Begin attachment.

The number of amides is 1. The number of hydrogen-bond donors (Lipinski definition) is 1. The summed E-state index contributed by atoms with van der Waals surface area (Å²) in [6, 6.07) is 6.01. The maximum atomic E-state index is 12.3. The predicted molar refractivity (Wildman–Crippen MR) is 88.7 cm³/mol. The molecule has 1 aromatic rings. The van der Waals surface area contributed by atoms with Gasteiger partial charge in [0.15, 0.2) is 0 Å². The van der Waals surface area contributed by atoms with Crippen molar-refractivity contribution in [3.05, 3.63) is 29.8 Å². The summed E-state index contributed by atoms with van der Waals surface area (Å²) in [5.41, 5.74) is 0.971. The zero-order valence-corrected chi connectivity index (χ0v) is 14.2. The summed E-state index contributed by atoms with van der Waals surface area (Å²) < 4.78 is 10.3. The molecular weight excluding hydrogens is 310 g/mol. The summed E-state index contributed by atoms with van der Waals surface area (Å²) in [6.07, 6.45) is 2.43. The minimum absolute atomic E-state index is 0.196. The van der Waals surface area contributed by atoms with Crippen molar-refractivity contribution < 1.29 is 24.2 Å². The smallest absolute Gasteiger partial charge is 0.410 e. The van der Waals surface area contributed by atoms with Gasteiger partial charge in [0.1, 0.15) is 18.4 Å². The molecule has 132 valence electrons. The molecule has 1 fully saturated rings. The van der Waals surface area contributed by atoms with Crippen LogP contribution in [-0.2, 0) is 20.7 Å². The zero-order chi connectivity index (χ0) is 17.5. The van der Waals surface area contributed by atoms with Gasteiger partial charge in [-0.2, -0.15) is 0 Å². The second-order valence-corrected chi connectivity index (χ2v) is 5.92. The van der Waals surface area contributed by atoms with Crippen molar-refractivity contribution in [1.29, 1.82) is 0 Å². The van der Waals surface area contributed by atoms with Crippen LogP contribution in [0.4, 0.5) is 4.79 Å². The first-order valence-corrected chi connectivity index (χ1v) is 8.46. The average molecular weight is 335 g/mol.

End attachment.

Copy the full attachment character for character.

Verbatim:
The number of amides is 1. The number of hydrogen-bond donors (Lipinski definition) is 1. The summed E-state index contributed by atoms with van der Waals surface area (Å²) in [6, 6.07) is 6.01. The maximum atomic E-state index is 12.3. The predicted molar refractivity (Wildman–Crippen MR) is 88.7 cm³/mol. The molecule has 1 aromatic rings. The van der Waals surface area contributed by atoms with Gasteiger partial charge in [0.15, 0.2) is 0 Å². The van der Waals surface area contributed by atoms with Crippen molar-refractivity contribution in [3.05, 3.63) is 29.8 Å². The summed E-state index contributed by atoms with van der Waals surface area (Å²) in [5.41, 5.74) is 0.971. The zero-order valence-corrected chi connectivity index (χ0v) is 14.2. The summed E-state index contributed by atoms with van der Waals surface area (Å²) < 4.78 is 10.3. The molecular weight excluding hydrogens is 310 g/mol. The summed E-state index contributed by atoms with van der Waals surface area (Å²) in [6.07, 6.45) is 2.43. The minimum absolute atomic E-state index is 0.196. The van der Waals surface area contributed by atoms with Crippen molar-refractivity contribution < 1.29 is 24.2 Å². The smallest absolute Gasteiger partial charge is 0.410 e. The van der Waals surface area contributed by atoms with Gasteiger partial charge in [0.1, 0.15) is 18.4 Å². The molecule has 132 valence electrons. The molecule has 1 fully saturated rings. The van der Waals surface area contributed by atoms with Crippen LogP contribution in [-0.2, 0) is 20.7 Å². The zero-order chi connectivity index (χ0) is 17.5. The van der Waals surface area contributed by atoms with Gasteiger partial charge in [-0.2, -0.15) is 0 Å². The second-order valence-corrected chi connectivity index (χ2v) is 5.92. The van der Waals surface area contributed by atoms with Crippen molar-refractivity contribution in [1.29, 1.82) is 0 Å². The van der Waals surface area contributed by atoms with Crippen LogP contribution in [0.4, 0.5) is 4.79 Å². The first-order valence-corrected chi connectivity index (χ1v) is 8.46. The average molecular weight is 335 g/mol.